The key point here is that China’s tighter coal supply is not driven by capacity cuts or closing down mines, let alone an uptick in demand, it’s simply the government telling coal miners to take *very* long holidays.

The uptick

This measure caused China’s coal imports and international coal prices to jump temporarily, while staying in a completely different league than five years ago when coal actually was a hot commodity.

This jump has, however gotten quite a few analysts and reporters excited enough that they have started to talk about the blip like it indicates a major reversal.

Some believed that “government policies to nurse the Chinese coal sector back to health will support global prices for the foreseeable future.”

What it is though is a speed bump on a long, steep downhill. The reasons why should be easy enough to see:

1. The administrative nature of the measure means that it can be changed very fast as the situation changes, and indeed, Chinese media is already reporting that the government mulls lifting the output curbs for large, mechanised mines.

2. Increased imports are very much an unwanted side-effect of the government’s blunt-tool intervention, directly harming the desired impact of improved revenue and debt-servicing ability of domestic miners.

If the elevated imports were to continue, it seems very likely that the government would take additional measures to contain imports, as it did in 2014.

3. China still has at least one billion tonnes of coal mining capacity under construction, mainly in large, mechanised mines.

As some of this low-cost capacity comes online, it will worsen the existing structural oversupply on the domestic market and the entire Pacific coal market.

4. Too high a coal price would interfere with the government policy of eliminating coal mining overcapacity, by giving the producers more of an incentive to stay in business.

The central government is taking the overcapacity reduction targets very seriously.

5. The 276-day rule is the exact opposite of what the government’s longer-term economic strategy of ‘supply-side reform’ calls for – improving productivity and freeing up resources from non-productive sectors – as it in fact further substantially reduces productivity in the entire coal mining sectors.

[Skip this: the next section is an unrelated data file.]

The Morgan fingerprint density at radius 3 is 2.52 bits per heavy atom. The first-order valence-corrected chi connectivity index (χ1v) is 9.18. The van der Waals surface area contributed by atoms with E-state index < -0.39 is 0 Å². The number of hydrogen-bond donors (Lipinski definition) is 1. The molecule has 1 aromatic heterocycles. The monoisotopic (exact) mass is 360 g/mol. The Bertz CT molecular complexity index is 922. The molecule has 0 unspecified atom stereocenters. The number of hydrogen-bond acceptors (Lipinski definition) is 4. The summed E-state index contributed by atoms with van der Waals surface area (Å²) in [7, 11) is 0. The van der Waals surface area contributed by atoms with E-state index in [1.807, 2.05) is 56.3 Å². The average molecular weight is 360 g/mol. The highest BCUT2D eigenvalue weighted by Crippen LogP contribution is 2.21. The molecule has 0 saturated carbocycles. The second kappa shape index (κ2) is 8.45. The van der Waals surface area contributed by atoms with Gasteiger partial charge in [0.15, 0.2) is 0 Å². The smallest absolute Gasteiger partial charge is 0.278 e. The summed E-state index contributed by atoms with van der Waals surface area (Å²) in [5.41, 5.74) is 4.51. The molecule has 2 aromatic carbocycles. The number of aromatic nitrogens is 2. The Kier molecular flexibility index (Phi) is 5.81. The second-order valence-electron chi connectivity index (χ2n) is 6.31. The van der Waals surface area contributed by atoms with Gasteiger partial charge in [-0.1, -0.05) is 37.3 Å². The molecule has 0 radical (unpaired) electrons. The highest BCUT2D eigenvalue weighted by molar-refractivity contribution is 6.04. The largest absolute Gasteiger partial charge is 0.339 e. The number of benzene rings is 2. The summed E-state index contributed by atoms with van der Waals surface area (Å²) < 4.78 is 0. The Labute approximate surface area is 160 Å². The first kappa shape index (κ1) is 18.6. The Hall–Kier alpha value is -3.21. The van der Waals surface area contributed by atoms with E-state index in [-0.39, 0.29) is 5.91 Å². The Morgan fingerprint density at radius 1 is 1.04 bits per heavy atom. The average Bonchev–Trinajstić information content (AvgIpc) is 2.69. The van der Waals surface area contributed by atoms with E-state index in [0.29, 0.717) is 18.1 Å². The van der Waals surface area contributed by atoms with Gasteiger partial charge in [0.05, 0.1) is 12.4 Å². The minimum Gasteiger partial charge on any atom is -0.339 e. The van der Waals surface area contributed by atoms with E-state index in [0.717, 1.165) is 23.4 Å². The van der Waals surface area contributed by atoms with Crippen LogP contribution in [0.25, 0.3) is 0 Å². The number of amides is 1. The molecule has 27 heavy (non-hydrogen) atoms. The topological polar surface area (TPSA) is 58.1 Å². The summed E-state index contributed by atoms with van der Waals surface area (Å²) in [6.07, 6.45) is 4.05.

As noncompetitive mines close and the overcapacity problem is alleviated, the short-term support will end, as noted in a recent Goldman-Sachs analyst note. A probable continued devaluation of the yuan will amplify this trend.

Simply put, the Chinese government’s interventions have no intention of saving the US export market or protect the seaborne coal trade. It’s all domestic for them.

So ignore the noise.

The global coal industry isn’t coming back. Seriously.


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Coal Lobbying Groups Losing Members as Industry Tumbles


Report shows companies are leaving the National Mining Association and the American Coalition for Clean Coal Electricity, some because of the groups' climate stance.

Zahra Hirji, Inside Climate News, Aug 23, 2016

Membership in coal's leading U.S. lobbying groups has been sliding, a new report says, which coincides with the decline of the nation’s coal industry. Credit: Luke Sharrett/Getty Images

At least 18 major companies—and perhaps nearly twice that many—have ended their memberships in two of the nation's top coal lobbying groups, the National Mining Association and the American Coalition for Clean Coal Electricity since 2009, according to research by the Climate Investigations Center (CIC), an environmental advocacy group.

Volvo Construction Equipment North America publicly announced its departure from the NMA during the Paris climate talks last December, citing opposition to the group's anti-climate action lobbying. "We do not share the NMA's view on climate change nor their opinion about the politics on climate change driven by American policy," it told the environmental group Greenpeace. SFK, a Swedish manufacturer, made a similar public pronouncement.